The Paycheck Protection Program allows loans of up to $10 million at 1% interest to employers with fewer than 500 workers. The purpose of the program is for employers to retain their employees; the loan amount is intended to cover two months of payroll and overhead. The government will forgive most or all of the loan if the company keeps its workers and does not cut wages.

The maximum amount of the PPP loan that is eligible for forgiveness is equal to the amount spent on qualifying expenses during the eight-week period beginning on the date on which the loan is originated. Qualifying expenses include:

  • Payroll costs (up to a maximum annualized amount of $100,000 per employee)
  • Interest on debt obligations (for obligations in place prior to February 15, 2020)
  • Rent (for lease agreements in place prior to February 15, 2020)
  • Utilities (for services in place prior to February 15, 2020)

The PPP loan program is designed for employers to keep their employees working. Accordingly, loan forgiveness will be reduced if either of the following occurs:

  • Employees who made less than $100,000 of compensation in 2019 have their compensation reduced by 25% or more; or
  • The number of full-time employee equivalents is less than the same number of employees during the look-back period

A PPP loan recipient seeking loan forgiveness will be required to submit the following to their lender:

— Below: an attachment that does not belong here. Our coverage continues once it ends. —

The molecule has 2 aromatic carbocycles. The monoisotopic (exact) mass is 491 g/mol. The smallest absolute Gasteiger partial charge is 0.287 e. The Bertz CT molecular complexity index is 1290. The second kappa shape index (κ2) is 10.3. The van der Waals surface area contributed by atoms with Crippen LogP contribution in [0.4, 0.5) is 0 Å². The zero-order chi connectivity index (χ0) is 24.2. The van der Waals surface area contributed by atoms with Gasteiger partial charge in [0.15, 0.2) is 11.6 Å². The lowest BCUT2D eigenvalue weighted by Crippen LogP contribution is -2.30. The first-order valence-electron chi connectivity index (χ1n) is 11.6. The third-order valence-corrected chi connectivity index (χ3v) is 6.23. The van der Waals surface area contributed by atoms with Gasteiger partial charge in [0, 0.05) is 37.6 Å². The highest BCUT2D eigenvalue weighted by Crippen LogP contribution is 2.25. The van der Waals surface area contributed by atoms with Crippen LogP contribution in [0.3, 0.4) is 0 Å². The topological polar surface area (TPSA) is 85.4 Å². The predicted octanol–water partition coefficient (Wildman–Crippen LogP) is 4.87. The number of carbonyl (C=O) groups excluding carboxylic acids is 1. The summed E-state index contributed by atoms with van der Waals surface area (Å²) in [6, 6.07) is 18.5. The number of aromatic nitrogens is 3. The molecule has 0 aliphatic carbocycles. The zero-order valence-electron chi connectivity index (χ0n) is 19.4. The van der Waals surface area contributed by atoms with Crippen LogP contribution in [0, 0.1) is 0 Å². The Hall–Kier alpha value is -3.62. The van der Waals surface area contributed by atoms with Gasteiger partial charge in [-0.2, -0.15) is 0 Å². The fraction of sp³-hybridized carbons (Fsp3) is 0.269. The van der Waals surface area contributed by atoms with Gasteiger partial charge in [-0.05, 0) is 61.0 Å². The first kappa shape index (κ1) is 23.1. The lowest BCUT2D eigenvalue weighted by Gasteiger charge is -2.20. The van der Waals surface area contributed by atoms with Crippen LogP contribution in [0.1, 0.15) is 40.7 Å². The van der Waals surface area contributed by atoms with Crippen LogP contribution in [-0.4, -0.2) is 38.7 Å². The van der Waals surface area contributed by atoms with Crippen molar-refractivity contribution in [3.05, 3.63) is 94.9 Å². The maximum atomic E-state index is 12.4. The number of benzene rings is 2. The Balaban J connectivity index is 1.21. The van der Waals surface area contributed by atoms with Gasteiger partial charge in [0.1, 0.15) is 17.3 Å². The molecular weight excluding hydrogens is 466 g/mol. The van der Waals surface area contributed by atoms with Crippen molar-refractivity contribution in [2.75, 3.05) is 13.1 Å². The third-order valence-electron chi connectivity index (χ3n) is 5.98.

• Application requesting loan forgiveness
  • Documentation supporting payroll and covered expenses
  • Certification from the company affirming the extent of requested loan forgiveness
  • Any other documentation the SBA determines necessary

The PPP lender is required to make a decision on loan forgiveness no later than 60 days after an application has been submitted. PPP loan amounts forgiven will be paid by the Small Business Administration (SBA) directly to the lender.

While there are still a number of unanswered questions as to how the loan forgiveness process will play out, Wiss recommends clients take the following proactive measures to ensure their best chance of forgiveness:

  • Deposit the PPP loan proceeds in a separate bank account so that these funds are not commingled with normal operating funds
  • Use the PPP loan proceeds for covered expenses and retain documentation supporting each component of covered expenses
  • Although not recommended, if PPP loan proceeds are used to pay for non-covered expenses, retain documentation supporting these amounts
  • Establish account codes or sub-codes in your companies General Ledger to track each component of covered expenses

Documentation supporting loan forgiveness to be submitted to the lender may consist of the following:

  • Payroll registers and ACH transfers to the payroll company. If you work with a PEO you will want to save your payroll invoice supporting the payroll costs, employee benefits, and retirement benefits paid
  • Utility bills and invoices from your electric, gas, and heating supplier
  • Rent statements and/or coupons and receipts showing rent was paid during the forgiveness period
  • Mortgage and/or other debt coupons or monthly statements showing these obligations were paid during the forgiveness period

If you established a new bank account for PPP loan proceeds, the monthly statements will clearly show the funds were used to be eligible covered expenses.

Wiss recommends retaining documentation until:

  • The SBA has resolved its audit of the PPP lender and/or the company’s loan forgiveness application, or
  • The SBA audit period has expired

If you have any questions, please reach out to Wiss’ Cash Flow Task Force to assist with this or any other aspect of the CARES Act stimulus bill.

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